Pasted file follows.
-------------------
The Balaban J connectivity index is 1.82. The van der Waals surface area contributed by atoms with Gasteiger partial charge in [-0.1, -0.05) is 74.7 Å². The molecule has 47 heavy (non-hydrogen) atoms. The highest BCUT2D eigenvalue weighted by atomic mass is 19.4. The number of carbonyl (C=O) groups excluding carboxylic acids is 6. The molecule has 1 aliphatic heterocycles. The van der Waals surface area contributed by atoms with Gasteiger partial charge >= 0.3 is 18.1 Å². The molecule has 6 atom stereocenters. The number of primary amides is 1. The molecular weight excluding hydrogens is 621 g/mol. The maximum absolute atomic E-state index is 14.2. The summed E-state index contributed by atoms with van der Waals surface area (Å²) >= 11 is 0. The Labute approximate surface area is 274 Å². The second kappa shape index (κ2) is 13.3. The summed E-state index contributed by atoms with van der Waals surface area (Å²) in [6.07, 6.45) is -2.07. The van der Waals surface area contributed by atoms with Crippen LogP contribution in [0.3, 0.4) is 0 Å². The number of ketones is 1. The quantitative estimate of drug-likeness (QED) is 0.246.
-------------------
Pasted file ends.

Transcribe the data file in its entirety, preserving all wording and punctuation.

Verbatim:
The Balaban J connectivity index is 1.82. The van der Waals surface area contributed by atoms with Gasteiger partial charge in [-0.1, -0.05) is 74.7 Å². The molecule has 47 heavy (non-hydrogen) atoms. The highest BCUT2D eigenvalue weighted by atomic mass is 19.4. The number of carbonyl (C=O) groups excluding carboxylic acids is 6. The molecule has 1 aliphatic heterocycles. The van der Waals surface area contributed by atoms with Gasteiger partial charge >= 0.3 is 18.1 Å². The molecule has 6 atom stereocenters. The number of primary amides is 1. The molecular weight excluding hydrogens is 621 g/mol. The maximum absolute atomic E-state index is 14.2. The summed E-state index contributed by atoms with van der Waals surface area (Å²) >= 11 is 0. The Labute approximate surface area is 274 Å². The second kappa shape index (κ2) is 13.3. The summed E-state index contributed by atoms with van der Waals surface area (Å²) in [6.07, 6.45) is -2.07. The van der Waals surface area contributed by atoms with Crippen LogP contribution in [0.3, 0.4) is 0 Å². The number of ketones is 1. The quantitative estimate of drug-likeness (QED) is 0.246.